What the Communists could not win on the battle field, they attempted to win at the truce table; they made every attempt to delay, embarrass, humiliate the UN delegates, and to force concessions through intransigence, propaganda and delay. If the first year of hostilities resembled the war as it was fought in Europe in World War II, the second and third years saw fixed front lines and trench warfare which resembled the scenes of battles in France during World War I; the final two years also saw outbreaks of hemorrhagic fever.

Much of what the UN forces had won in battle in 1950 and early 1951, the politicians lost in the subsequent "peace" negotiations. The war, which should have ended in July 1951, dragged on until July 1953 causing tens of thousands more deaths and suffering.


An Armistice is Signed

Finally, on July 27, 1953, after two unnecessary years of hard, protracted warfare, the combatants signed an armistice at Panmunjon. Josef Stalin was dead; the "family squabble" was over.

Prisoners on both sides were repatriated; on the U.S. side only 21 men refused to come home, although most of them did come home later on. On the Communist side, thousands chose to remain in South Korea rather than return to Communism, and undoubtedly the Soviet Gulag system. Nearly half of all POWs held by the UN and three-quarters of the Chinese did not wish to return to Communist rule.

After the truce was signed on July 27, 1953, the opposing forces each withdrew two kilometers from the truce line, creating a narrow demilitarized zone.


A Moral Victory

While the military-industrial complex made a whole lot of money during the three-year period of the war, millions were given away in foreign aid to our friendly "enemy," the former Soviet Union. Romancing the thugs, as it were!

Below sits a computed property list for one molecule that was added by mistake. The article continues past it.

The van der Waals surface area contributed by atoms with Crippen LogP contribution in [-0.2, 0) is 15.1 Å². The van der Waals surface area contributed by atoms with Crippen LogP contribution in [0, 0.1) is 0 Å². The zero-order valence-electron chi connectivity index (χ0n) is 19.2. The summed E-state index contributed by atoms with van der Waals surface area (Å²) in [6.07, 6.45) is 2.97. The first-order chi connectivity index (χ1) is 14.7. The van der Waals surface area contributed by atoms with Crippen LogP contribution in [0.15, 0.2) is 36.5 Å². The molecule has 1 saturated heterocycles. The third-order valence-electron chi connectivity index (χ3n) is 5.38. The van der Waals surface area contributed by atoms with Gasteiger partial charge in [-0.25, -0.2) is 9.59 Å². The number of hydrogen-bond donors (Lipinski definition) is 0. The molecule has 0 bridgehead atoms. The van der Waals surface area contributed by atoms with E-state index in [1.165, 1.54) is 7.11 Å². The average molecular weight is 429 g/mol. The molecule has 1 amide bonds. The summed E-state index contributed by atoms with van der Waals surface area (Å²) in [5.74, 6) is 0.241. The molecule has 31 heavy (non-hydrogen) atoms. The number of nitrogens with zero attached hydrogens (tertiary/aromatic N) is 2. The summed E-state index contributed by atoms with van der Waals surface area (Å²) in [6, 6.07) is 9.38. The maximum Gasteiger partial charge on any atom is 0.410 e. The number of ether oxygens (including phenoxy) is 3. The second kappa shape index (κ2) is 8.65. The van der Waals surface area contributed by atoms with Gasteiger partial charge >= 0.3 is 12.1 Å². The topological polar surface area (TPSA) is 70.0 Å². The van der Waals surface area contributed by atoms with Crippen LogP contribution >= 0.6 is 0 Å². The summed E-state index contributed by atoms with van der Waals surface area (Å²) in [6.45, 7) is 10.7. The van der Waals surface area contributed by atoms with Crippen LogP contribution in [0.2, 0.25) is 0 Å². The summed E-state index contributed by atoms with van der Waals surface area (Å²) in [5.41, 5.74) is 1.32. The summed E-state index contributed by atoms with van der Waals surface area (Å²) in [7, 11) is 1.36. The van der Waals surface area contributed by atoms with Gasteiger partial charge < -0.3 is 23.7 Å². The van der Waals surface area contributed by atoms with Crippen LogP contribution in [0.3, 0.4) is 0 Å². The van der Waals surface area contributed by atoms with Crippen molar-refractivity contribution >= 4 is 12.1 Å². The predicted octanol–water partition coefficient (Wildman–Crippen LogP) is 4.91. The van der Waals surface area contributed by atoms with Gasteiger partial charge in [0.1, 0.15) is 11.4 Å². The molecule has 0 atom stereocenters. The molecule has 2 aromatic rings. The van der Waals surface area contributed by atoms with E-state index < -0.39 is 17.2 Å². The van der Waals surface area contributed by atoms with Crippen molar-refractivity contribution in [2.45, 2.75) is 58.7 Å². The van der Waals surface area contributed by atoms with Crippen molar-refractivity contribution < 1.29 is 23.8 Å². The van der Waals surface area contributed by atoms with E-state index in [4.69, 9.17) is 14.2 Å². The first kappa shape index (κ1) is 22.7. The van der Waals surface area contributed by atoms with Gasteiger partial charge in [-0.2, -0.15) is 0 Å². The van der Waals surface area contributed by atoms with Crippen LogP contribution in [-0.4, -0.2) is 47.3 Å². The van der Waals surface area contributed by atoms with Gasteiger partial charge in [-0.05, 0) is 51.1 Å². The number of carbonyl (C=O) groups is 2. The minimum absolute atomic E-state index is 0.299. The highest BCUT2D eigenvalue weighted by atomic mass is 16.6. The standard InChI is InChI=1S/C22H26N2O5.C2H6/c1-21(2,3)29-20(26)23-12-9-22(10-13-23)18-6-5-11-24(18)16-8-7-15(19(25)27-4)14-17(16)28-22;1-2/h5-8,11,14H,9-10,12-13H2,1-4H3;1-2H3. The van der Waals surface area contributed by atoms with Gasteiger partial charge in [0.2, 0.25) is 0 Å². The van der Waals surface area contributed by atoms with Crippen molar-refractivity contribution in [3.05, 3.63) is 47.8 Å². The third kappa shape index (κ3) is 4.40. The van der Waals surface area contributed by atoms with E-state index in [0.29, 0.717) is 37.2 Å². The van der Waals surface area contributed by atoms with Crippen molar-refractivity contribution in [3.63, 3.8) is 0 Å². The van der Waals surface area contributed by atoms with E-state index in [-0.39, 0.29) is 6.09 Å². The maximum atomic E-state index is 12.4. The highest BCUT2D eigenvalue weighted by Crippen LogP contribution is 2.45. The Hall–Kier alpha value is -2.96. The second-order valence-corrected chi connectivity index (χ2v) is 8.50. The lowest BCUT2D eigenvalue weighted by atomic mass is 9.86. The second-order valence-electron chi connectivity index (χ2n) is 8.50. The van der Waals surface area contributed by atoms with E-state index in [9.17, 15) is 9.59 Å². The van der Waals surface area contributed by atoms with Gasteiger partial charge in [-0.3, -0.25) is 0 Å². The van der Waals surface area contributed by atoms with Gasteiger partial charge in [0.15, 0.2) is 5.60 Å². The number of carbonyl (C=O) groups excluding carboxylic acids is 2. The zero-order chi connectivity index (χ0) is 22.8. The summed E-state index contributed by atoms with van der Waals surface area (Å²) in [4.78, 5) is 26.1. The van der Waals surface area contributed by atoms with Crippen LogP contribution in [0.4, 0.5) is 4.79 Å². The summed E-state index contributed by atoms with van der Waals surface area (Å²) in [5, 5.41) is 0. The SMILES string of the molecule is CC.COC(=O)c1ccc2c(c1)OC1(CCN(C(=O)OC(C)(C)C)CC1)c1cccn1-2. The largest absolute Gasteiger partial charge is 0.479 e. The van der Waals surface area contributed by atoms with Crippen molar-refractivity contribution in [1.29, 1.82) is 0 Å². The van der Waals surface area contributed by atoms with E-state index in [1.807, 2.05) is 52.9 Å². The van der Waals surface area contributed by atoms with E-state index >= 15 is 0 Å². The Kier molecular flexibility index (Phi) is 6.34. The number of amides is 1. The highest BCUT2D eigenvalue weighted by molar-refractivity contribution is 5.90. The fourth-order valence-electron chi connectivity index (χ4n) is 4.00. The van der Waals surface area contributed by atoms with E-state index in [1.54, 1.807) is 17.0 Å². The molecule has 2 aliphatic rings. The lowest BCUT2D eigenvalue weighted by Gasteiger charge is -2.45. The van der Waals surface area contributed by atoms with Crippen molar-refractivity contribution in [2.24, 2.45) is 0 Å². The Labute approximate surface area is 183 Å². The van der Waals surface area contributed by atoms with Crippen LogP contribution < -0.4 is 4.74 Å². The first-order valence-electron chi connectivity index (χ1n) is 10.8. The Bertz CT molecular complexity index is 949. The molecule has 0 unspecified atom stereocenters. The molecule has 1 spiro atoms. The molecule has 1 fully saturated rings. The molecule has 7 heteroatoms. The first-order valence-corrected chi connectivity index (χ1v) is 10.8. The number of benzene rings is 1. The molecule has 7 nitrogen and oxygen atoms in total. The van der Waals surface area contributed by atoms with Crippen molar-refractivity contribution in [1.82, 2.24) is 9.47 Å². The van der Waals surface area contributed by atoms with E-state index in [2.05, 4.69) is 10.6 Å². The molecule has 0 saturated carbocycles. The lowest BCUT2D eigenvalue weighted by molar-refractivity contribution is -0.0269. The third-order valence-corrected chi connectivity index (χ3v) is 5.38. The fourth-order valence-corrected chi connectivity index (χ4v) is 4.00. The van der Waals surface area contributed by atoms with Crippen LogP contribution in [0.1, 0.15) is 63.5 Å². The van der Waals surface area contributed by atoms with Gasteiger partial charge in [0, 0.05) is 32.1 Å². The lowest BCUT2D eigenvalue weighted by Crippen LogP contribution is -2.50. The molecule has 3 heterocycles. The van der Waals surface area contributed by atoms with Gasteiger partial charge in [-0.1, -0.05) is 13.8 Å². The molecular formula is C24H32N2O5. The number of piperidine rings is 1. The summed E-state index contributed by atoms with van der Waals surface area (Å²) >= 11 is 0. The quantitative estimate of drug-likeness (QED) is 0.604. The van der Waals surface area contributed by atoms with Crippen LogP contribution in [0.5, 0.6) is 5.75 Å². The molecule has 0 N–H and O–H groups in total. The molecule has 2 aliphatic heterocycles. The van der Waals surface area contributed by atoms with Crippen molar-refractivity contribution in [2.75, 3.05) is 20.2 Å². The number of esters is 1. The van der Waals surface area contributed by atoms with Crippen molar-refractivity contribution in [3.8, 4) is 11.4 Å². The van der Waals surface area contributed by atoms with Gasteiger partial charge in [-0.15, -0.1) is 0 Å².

And while the war raged in Korea, Great Britain, in preparation for the post-war era of reconciliation, unabashedly traded with China, while British troops died on Korean battlefields and rotted in Communist prison camps.

Politically, the Korean War ended in stalemate and no appreciable territorial gains were made by either side; essentially, the war ended where it had started—along the 38th parallel. In the following months, through January 31, 1955, 641 more Americans, mostly Air Force, would die in actions attributed to the Korean "conflict" chasing "bandits" in the air and up and down the peninsula.

Although political accommodation triumphed in Korea, the "Cold War"—the continuing struggle for world hegemony between the world’s "superpowers" continued in other quarters of the globe. Militarily, the war resulted in a significant victory for the rank and file troops who fought in Korea.

Although a complete military victory over the Communists was not to be, South Korea at least was saved from the terrible specter of Communism, thanks to the South Korean and UN forces who fought, bled and died there. If there was a secret plan to reunite the entire peninsula of Korea under Communism—it failed miserably! In that sense, the war ended in a moral victory--thanks largely due to the stubborn will power of the American generals, many of whom had fought and won in World War II and would not permit a total military defeat of American arms in Korea to occur.

They would have preferred total victory; witness the remarks of General George E. Stratemeyer, Air Force Commander, Far East, in a Congressional hearing after the war: "You get in war to win it. You do not get in war to stand still and lose and we were required to lose. We were not permitted to win." In the end, though, the best that those who plotted in secret in London and Washington could hope for was that the memory of the war be erased from historical memory—a "Forgotten War."


Casualties

A horrendous price in blood and suffering was paid for that victory, however.

 


Back to O'Brien Table of Contents
Chapter 2 - The Korean War: A Terrible Toll